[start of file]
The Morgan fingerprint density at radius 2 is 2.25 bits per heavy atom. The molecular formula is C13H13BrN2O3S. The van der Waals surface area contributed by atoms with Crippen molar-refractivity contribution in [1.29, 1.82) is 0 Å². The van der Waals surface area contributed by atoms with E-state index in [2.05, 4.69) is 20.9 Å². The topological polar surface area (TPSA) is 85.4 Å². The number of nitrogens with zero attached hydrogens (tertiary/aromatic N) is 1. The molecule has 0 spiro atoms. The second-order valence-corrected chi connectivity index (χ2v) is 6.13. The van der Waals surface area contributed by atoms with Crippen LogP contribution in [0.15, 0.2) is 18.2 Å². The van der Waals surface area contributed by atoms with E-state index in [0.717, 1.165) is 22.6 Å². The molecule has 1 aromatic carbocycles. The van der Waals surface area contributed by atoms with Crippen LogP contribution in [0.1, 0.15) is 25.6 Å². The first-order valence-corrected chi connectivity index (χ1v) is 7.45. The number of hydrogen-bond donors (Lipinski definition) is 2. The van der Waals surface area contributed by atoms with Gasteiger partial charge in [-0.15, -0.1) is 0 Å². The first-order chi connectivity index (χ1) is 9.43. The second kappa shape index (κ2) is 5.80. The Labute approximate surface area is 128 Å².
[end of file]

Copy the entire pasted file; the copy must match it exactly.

The Morgan fingerprint density at radius 2 is 2.25 bits per heavy atom. The molecular formula is C13H13BrN2O3S. The van der Waals surface area contributed by atoms with Crippen molar-refractivity contribution in [1.29, 1.82) is 0 Å². The van der Waals surface area contributed by atoms with E-state index in [2.05, 4.69) is 20.9 Å². The topological polar surface area (TPSA) is 85.4 Å². The number of nitrogens with zero attached hydrogens (tertiary/aromatic N) is 1. The molecule has 0 spiro atoms. The second-order valence-corrected chi connectivity index (χ2v) is 6.13. The van der Waals surface area contributed by atoms with Crippen LogP contribution in [0.15, 0.2) is 18.2 Å². The van der Waals surface area contributed by atoms with E-state index in [0.717, 1.165) is 22.6 Å². The molecule has 1 aromatic carbocycles. The van der Waals surface area contributed by atoms with Crippen LogP contribution in [0.1, 0.15) is 25.6 Å². The first-order valence-corrected chi connectivity index (χ1v) is 7.45. The number of hydrogen-bond donors (Lipinski definition) is 2. The van der Waals surface area contributed by atoms with Gasteiger partial charge in [-0.15, -0.1) is 0 Å². The first-order chi connectivity index (χ1) is 9.43. The second kappa shape index (κ2) is 5.80. The Labute approximate surface area is 128 Å².